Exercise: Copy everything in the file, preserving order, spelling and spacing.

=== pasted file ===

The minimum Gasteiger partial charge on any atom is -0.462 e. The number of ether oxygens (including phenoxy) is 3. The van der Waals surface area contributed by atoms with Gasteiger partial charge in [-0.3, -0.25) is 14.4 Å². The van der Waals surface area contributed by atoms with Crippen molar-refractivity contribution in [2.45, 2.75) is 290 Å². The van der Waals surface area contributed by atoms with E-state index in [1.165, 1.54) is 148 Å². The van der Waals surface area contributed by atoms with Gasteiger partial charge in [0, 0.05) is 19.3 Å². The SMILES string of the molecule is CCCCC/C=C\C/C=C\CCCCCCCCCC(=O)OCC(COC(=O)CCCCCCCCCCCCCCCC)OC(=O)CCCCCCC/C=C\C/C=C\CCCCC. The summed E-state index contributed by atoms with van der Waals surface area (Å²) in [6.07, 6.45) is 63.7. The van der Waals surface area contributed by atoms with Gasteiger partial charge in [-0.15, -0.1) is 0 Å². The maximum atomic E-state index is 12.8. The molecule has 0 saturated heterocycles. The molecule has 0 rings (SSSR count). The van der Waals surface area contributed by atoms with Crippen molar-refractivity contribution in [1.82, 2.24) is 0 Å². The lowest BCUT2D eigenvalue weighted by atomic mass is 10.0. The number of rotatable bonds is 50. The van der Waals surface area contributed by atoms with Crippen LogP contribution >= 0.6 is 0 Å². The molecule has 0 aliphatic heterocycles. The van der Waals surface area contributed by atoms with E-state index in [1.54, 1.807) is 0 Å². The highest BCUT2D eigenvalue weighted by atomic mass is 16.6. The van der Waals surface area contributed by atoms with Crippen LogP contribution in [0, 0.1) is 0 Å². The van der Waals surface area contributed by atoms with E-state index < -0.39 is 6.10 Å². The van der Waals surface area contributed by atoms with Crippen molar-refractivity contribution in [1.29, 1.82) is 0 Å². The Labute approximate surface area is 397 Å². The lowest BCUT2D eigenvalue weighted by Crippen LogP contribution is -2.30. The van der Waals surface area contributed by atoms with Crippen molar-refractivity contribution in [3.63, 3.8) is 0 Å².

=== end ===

The minimum Gasteiger partial charge on any atom is -0.462 e. The number of ether oxygens (including phenoxy) is 3. The van der Waals surface area contributed by atoms with Gasteiger partial charge in [-0.3, -0.25) is 14.4 Å². The van der Waals surface area contributed by atoms with Crippen molar-refractivity contribution in [2.45, 2.75) is 290 Å². The van der Waals surface area contributed by atoms with E-state index in [1.165, 1.54) is 148 Å². The van der Waals surface area contributed by atoms with Gasteiger partial charge in [0, 0.05) is 19.3 Å². The SMILES string of the molecule is CCCCC/C=C\C/C=C\CCCCCCCCCC(=O)OCC(COC(=O)CCCCCCCCCCCCCCCC)OC(=O)CCCCCCC/C=C\C/C=C\CCCCC. The summed E-state index contributed by atoms with van der Waals surface area (Å²) in [6.07, 6.45) is 63.7. The van der Waals surface area contributed by atoms with Gasteiger partial charge in [-0.15, -0.1) is 0 Å². The maximum atomic E-state index is 12.8. The molecule has 0 saturated heterocycles. The molecule has 0 rings (SSSR count). The van der Waals surface area contributed by atoms with Crippen molar-refractivity contribution in [1.82, 2.24) is 0 Å². The lowest BCUT2D eigenvalue weighted by atomic mass is 10.0. The number of rotatable bonds is 50. The van der Waals surface area contributed by atoms with Crippen LogP contribution >= 0.6 is 0 Å². The molecule has 0 aliphatic heterocycles. The van der Waals surface area contributed by atoms with E-state index in [1.54, 1.807) is 0 Å². The highest BCUT2D eigenvalue weighted by atomic mass is 16.6. The van der Waals surface area contributed by atoms with Crippen LogP contribution in [0, 0.1) is 0 Å². The van der Waals surface area contributed by atoms with E-state index < -0.39 is 6.10 Å². The van der Waals surface area contributed by atoms with Crippen molar-refractivity contribution in [1.29, 1.82) is 0 Å². The Labute approximate surface area is 397 Å². The lowest BCUT2D eigenvalue weighted by Crippen LogP contribution is -2.30. The van der Waals surface area contributed by atoms with Crippen molar-refractivity contribution in [3.63, 3.8) is 0 Å².